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With fiscal cliff 2013 approaching on January 2, it is struggling U.S. cities that stand to suffer the most if Congress fails to help.
These U.S. municipalities are already in terrible fiscal shape due to the effects of The Great Recession. Now they're facing the effects of automatic tax increases and deep spending cuts of 9%, about $560 billion in total.
Like Gramm-Rudman-Hollings from 1985 that imposed automatic spending cuts, these powerful one-two combinations will floor cities that have unwisely come to rely on federal aid.
"Cities are going to be facing very rough waters for the next couple of years," predicted Michael Pagano, dean of the College and Urban Planning and Public Affairs at the University of Illinois-Chicago.
Cities Struggling Ahead of Fiscal Cliff 2013
At present, well over $630 billion in annual aid is given to state and local governments. In addition, much of the $819 billion stimulus package The American Recovery and Reinvestment Act of 2009 went to assist the states' recovery from the effects of The Great Recession.
Rather than using the stimulus funds to stabilize precarious financial positions, the majority of the funds went to employee costs, such as salaries and benefits, particularly pension programs.
The money wasn't even enough.
In 2010, the Nelson A. Rockefeller Institute of Local Government reported that local governments made approximately $50 billion in pension contributions. Remaining to be paid is $3 trillion in unfunded pension benefits and about $1 trillion in healthcare costs.
This is a direct result of the local leadership.
Pensions paid to state and local employees have destroyed the budgets. Over the last decade, the annual required pension contributions as a part of payroll soared from around 5% in 2001 to over 15% in 2001. Elected officials sought the favor of unions by rubber-stamping compensation demands.
That lack of fiscal prudence and political leadership is now shredding the tax base of municipalities across the country.
As an example of this largess that could not be afforded, in San Bernardino, CA, the average salary for a fireman was over $130,000. Compounding this was a pension system that allowed for retirement at age 50 with full pay and benefits.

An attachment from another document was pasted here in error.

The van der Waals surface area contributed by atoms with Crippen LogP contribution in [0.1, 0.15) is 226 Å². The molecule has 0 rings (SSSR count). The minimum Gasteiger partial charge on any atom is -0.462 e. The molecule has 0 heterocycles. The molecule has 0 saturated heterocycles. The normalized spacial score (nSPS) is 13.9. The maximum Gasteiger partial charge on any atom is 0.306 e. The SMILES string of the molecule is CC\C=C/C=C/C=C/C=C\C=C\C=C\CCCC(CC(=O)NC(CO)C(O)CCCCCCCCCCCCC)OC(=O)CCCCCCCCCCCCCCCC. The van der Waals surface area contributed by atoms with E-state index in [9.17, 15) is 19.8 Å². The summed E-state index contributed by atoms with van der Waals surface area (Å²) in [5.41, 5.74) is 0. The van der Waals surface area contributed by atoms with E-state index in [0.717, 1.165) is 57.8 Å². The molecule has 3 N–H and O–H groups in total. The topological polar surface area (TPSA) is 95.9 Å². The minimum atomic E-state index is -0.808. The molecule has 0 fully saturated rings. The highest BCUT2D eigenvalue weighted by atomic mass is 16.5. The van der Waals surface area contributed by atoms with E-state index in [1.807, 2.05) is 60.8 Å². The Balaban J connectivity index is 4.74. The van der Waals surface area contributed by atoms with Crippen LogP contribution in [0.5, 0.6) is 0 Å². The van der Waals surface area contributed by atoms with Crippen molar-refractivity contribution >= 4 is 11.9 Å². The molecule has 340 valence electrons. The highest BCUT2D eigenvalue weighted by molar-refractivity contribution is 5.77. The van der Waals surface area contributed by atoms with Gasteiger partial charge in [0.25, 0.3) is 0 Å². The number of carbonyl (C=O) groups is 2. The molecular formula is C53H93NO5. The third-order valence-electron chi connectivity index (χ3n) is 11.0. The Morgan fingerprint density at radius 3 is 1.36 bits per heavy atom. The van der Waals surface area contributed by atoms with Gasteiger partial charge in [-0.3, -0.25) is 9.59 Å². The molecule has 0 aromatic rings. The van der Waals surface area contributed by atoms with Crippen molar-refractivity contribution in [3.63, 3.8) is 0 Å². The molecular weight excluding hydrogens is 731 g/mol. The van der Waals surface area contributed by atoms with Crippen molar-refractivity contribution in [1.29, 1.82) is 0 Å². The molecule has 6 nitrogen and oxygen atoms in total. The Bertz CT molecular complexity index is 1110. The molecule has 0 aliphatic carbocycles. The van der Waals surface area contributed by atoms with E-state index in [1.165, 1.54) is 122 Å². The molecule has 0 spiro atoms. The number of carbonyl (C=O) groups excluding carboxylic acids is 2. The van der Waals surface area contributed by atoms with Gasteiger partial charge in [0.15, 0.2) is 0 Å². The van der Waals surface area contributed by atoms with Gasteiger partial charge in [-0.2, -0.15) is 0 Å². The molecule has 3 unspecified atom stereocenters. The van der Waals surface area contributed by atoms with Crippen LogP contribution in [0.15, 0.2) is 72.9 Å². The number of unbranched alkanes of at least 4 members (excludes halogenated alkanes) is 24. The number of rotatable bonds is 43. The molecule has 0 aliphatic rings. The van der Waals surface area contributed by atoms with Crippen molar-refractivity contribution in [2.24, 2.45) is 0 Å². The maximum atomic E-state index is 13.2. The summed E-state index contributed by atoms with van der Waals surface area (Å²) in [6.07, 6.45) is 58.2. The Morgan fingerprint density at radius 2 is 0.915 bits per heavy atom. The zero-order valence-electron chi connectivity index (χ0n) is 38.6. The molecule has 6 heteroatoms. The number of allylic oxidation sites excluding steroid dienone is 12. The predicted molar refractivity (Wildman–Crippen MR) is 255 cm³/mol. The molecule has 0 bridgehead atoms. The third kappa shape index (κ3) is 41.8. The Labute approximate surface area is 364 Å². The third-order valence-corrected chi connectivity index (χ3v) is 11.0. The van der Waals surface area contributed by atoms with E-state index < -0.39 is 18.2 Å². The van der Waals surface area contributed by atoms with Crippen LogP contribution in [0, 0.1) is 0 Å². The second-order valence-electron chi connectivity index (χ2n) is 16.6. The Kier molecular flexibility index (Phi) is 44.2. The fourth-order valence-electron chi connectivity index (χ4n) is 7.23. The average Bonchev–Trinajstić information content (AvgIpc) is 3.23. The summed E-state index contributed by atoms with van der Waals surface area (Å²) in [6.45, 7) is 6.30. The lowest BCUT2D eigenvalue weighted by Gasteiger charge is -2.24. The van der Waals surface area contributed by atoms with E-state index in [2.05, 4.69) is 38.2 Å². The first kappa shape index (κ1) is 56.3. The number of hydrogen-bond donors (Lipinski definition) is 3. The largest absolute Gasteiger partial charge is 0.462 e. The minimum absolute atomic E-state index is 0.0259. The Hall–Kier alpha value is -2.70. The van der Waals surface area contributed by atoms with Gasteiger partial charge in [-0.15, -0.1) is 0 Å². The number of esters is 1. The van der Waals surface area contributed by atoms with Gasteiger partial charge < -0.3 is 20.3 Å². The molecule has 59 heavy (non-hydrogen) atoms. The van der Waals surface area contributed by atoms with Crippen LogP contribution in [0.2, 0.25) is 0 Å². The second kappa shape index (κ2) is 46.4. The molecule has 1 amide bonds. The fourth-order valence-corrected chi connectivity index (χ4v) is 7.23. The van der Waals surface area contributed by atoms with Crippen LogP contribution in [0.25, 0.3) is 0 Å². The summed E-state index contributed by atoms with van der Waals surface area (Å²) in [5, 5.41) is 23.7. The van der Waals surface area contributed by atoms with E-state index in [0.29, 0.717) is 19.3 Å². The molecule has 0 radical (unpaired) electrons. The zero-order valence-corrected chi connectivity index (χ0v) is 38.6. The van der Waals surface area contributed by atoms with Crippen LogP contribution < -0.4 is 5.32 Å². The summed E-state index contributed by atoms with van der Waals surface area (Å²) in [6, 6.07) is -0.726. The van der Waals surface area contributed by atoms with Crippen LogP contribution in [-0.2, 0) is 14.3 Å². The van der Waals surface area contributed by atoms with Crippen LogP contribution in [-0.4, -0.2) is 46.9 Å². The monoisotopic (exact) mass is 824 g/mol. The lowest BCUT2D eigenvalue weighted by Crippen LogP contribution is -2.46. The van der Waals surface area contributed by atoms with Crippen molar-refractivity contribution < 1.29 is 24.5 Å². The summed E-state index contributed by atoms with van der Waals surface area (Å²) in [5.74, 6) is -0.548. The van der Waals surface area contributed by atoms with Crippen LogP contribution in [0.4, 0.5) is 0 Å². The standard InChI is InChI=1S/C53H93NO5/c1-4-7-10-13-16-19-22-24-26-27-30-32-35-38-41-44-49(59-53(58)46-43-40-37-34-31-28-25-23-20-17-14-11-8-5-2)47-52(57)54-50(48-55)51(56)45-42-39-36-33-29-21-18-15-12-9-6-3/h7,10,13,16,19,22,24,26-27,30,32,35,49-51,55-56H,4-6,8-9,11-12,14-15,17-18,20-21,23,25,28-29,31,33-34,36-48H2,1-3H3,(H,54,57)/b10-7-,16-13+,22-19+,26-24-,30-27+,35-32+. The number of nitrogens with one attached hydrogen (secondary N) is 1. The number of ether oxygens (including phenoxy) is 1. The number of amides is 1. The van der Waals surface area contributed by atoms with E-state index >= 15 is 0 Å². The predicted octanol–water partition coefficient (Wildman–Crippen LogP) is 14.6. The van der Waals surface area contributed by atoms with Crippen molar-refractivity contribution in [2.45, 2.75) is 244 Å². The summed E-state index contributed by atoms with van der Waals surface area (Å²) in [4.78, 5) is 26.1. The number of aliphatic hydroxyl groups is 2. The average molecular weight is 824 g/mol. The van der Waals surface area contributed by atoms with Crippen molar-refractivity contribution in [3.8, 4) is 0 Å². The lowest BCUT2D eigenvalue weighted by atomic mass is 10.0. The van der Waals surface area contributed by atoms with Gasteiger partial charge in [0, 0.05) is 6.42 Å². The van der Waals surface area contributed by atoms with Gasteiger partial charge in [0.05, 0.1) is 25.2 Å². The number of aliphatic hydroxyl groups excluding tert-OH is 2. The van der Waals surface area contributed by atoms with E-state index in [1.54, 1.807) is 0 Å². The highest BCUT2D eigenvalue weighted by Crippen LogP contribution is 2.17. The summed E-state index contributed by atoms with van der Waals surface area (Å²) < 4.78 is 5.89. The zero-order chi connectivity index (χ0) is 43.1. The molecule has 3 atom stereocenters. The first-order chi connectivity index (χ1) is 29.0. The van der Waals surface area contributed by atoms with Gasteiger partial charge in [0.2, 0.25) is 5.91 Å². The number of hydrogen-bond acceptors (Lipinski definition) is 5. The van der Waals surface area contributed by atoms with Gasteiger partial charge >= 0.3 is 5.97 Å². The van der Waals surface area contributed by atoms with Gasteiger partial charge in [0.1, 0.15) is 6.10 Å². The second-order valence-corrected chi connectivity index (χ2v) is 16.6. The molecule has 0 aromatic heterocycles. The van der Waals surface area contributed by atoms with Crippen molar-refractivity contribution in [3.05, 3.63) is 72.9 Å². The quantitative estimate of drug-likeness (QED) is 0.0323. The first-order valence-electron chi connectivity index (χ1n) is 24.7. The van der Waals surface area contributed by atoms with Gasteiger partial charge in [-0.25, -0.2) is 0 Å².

San Bernardino just filed for bankruptcy on August 1, 2012.
While municipalities are filing bankruptcy to obviate these pension obligations and voters are sending them to defeat at the polls, it is too little, too late with fiscal cliff 2013 looming. The number of employee reductions for local governments last year was 66,000, most in the education department.
That number will continue to grow.
Going over the fiscal cliff will make it even worse. Municipalities cannot turn to soaring property taxes or transfer payments for the needed revenue. Home sales are still sluggish and housing values are down.
Higher federal taxes will result in less discretionary income to be spent at the local level, depriving jurisdictions of needed sales taxes.
State and local governments had always counted on Congress to bail them out when hard times arrived. But with an automatic 9% reduction in federal spending, there will not be that latitude anymore for members of Congress.
There is virtually no chance anything will be done by Congress and the Obama administration before the elections in November. This lack of a meaningful solution to the budget impasse could reduce economic growth by 2-3% in 2013, according to Tom Binnings, an economist with Summit Economics.
That falling economic growth will compound the impact of the fiscal cliff tax increases and spending decreases at the federal level.
In addition, due to the huge federal budget deficit and the soaring national debt, interest payments take up an increasingly larger share of overall spending.
If the fiscal cliff is run over on Jan. 2, 2013, municipalities across the country will be the "Thelma and Louise" in the front seat heading downward, joined together for a very unpleasant landing.
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